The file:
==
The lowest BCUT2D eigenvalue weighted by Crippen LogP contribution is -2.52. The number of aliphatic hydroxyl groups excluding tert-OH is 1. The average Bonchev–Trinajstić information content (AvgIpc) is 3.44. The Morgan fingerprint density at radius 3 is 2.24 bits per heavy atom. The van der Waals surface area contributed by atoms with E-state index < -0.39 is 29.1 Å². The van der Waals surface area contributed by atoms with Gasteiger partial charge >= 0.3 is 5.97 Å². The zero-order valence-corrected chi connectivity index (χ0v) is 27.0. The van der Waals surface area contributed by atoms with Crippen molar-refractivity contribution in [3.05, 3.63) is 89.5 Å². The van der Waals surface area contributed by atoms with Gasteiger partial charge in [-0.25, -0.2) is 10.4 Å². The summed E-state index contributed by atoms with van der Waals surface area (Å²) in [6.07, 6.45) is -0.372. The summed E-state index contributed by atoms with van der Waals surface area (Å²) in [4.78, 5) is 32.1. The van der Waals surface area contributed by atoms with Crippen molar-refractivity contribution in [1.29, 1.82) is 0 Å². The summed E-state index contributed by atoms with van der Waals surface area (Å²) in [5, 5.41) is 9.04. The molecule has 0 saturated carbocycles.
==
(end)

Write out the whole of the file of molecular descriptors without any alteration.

The lowest BCUT2D eigenvalue weighted by Crippen LogP contribution is -2.52. The number of aliphatic hydroxyl groups excluding tert-OH is 1. The average Bonchev–Trinajstić information content (AvgIpc) is 3.44. The Morgan fingerprint density at radius 3 is 2.24 bits per heavy atom. The van der Waals surface area contributed by atoms with E-state index < -0.39 is 29.1 Å². The van der Waals surface area contributed by atoms with Gasteiger partial charge >= 0.3 is 5.97 Å². The zero-order valence-corrected chi connectivity index (χ0v) is 27.0. The van der Waals surface area contributed by atoms with Crippen molar-refractivity contribution in [3.05, 3.63) is 89.5 Å². The van der Waals surface area contributed by atoms with Gasteiger partial charge in [-0.25, -0.2) is 10.4 Å². The summed E-state index contributed by atoms with van der Waals surface area (Å²) in [6.07, 6.45) is -0.372. The summed E-state index contributed by atoms with van der Waals surface area (Å²) in [4.78, 5) is 32.1. The van der Waals surface area contributed by atoms with Crippen molar-refractivity contribution in [1.29, 1.82) is 0 Å². The summed E-state index contributed by atoms with van der Waals surface area (Å²) in [5, 5.41) is 9.04. The molecule has 0 saturated carbocycles.